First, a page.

Mindfulness as an Alternative Sleep Remedy

It is important to keep in mind that there’s a range of interventions that are already known to have a positive impact on sleep. Melatonin, exercise, and interpersonal talk therapy are all thoroughly supported by scientific evidence. But not everything’s for everyone. Some people are (sometimes rightly) suspicious of chemical pharmaceuticals, some are physically limited and therefore can’t exercise, some lack the time or resources for interpersonal therapy, and, for some people, the existing interventions just haven’t worked for them. 

This study provides the strongest evidence to date that mindfulness meditation can also improve sleep quality. While the practice doesn’t seem to be especially powerful, it does provide people suffering from sleep disturbances another option to try out on their own, which could make it an important evidence-based complement to the existing range of sleep treatments.

About the Author: Andrew Neff completed his Ph.D. in neuroscience and currently lectures psychology at Rochester University. He founded the company Golgi Productions which runs the blog Neuroscience From Underground – find more on Twitter.

References

  • Abbott, Rebecca A., et al. “Effectiveness of mindfulness-based stress reduction and mindfulness based cognitive therapy in vascular disease: A systematic review and meta-analysis of randomised controlled trials.” Journal of psychosomatic research 76.5 (2014): 341-351.

  • Fox, Kieran CR, et al. “Is meditation associated with altered brain structure? A systematic review and meta-analysis of morphometric neuroimaging in meditation practitioners.” Neuroscience & Biobehavioral Reviews 43 (2014): 48-73.

  • Hasenkamp, Wendy, and Lawrence W. Barsalou. “Effects of meditation experience on functional connectivity of distributed brain networks.” Frontiers in human neuroscience 6 (2012): 38.

  • Khoury, Bassam, et al. “Mindfulness-based stress reduction for healthy individuals: A meta-analysis.” Journal of psychosomatic research 78.6 (2015): 519-528.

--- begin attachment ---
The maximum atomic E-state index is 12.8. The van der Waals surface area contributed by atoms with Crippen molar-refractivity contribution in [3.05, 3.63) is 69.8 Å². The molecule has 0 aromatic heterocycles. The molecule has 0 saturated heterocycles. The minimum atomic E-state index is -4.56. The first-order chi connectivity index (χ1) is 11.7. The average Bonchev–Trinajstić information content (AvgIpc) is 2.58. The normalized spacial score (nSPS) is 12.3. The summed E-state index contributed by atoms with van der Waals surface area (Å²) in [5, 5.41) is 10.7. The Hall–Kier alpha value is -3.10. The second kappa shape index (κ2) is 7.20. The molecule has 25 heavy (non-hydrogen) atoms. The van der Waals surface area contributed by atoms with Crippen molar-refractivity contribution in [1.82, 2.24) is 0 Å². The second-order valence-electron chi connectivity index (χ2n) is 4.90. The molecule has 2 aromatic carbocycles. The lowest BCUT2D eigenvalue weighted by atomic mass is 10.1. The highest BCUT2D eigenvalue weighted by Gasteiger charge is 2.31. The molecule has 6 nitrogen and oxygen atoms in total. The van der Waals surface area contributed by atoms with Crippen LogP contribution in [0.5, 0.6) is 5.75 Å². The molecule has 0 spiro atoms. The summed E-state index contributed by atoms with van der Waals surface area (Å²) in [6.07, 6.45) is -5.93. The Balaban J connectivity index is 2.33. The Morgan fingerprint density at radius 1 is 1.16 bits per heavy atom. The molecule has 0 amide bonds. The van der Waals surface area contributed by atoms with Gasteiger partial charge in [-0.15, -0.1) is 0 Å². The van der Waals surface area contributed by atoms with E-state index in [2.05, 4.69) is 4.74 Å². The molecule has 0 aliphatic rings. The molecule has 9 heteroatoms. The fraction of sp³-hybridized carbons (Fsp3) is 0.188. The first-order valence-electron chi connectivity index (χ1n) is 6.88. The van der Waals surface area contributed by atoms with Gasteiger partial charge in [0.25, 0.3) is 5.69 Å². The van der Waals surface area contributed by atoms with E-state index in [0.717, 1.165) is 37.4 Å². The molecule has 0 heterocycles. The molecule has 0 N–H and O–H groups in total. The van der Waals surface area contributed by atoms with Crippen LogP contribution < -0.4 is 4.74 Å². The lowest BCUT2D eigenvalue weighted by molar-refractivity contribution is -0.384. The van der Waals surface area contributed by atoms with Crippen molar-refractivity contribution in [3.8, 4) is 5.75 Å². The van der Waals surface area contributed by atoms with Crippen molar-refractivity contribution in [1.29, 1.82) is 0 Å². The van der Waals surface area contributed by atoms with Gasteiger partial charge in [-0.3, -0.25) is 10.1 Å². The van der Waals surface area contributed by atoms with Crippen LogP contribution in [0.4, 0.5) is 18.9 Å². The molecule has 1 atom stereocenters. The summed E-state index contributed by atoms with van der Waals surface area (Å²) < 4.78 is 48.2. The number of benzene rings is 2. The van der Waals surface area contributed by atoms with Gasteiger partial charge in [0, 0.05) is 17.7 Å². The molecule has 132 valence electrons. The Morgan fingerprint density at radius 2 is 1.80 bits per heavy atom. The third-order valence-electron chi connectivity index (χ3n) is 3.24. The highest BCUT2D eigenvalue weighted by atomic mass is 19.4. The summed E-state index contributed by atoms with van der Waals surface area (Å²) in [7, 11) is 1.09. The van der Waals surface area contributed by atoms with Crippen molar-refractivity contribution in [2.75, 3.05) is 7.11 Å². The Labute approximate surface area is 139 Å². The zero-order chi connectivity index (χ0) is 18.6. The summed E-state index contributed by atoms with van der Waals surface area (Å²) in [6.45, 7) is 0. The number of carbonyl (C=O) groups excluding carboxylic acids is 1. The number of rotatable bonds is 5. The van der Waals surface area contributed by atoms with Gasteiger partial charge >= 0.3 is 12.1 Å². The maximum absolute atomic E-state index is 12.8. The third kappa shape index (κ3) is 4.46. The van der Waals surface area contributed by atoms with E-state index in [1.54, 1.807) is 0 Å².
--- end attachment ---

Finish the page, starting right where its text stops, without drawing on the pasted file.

• Rusch, Heather L., et al. “The effect of mindfulness meditation on sleep quality: a systematic review and meta‐analysis of randomized controlled trials.” Annals of the New York Academy of Sciences (2018).

  • Ruffault, Alexis, et al. “The effects of mindfulness training on weight-loss and health-related behaviours in adults with overweight and obesity: A systematic review and meta-analysis.” Obesity research & clinical practice 11.5 (2017): 90-111.

To leave or read a comment, click here and go past the end of the post.

Subscribe to Blog via Email

Enter your email address to subscribe to this blog and receive notifications of new posts by email.

One thought on “Escaping Digital Distraction; does mindfulness help us doze?”

  1. Welcome, Andrew, to the Wholebody Focusing Blog!

    You offer an essential question for Wholebody Focusers. “Why not develop our mental capacity to stay focused on the present?” Addie van der Kooy has suggested that building your “Me Here Muscle” (the capacity to stay present to oneself daily) is the key to all sorts of benefits. We can see from the research that you discuss, that it especially helps regularize sleep. Addie finds, in his work with his clients, that it also leads to more profound healing of both the emotional and physical challenges one faces.

    My own experience is that the more I connect to the present state of my body, the more I experience “a period of respite, free from our critical self-judgment, free from our obsessive planning for the future, free from ruminations on the past.”

    Thank you for providing our readers with research that supports the work we do.
    Diana

Please leave a comment about your response to this post.

This site uses Akismet to reduce spam. Learn how your comment data is processed.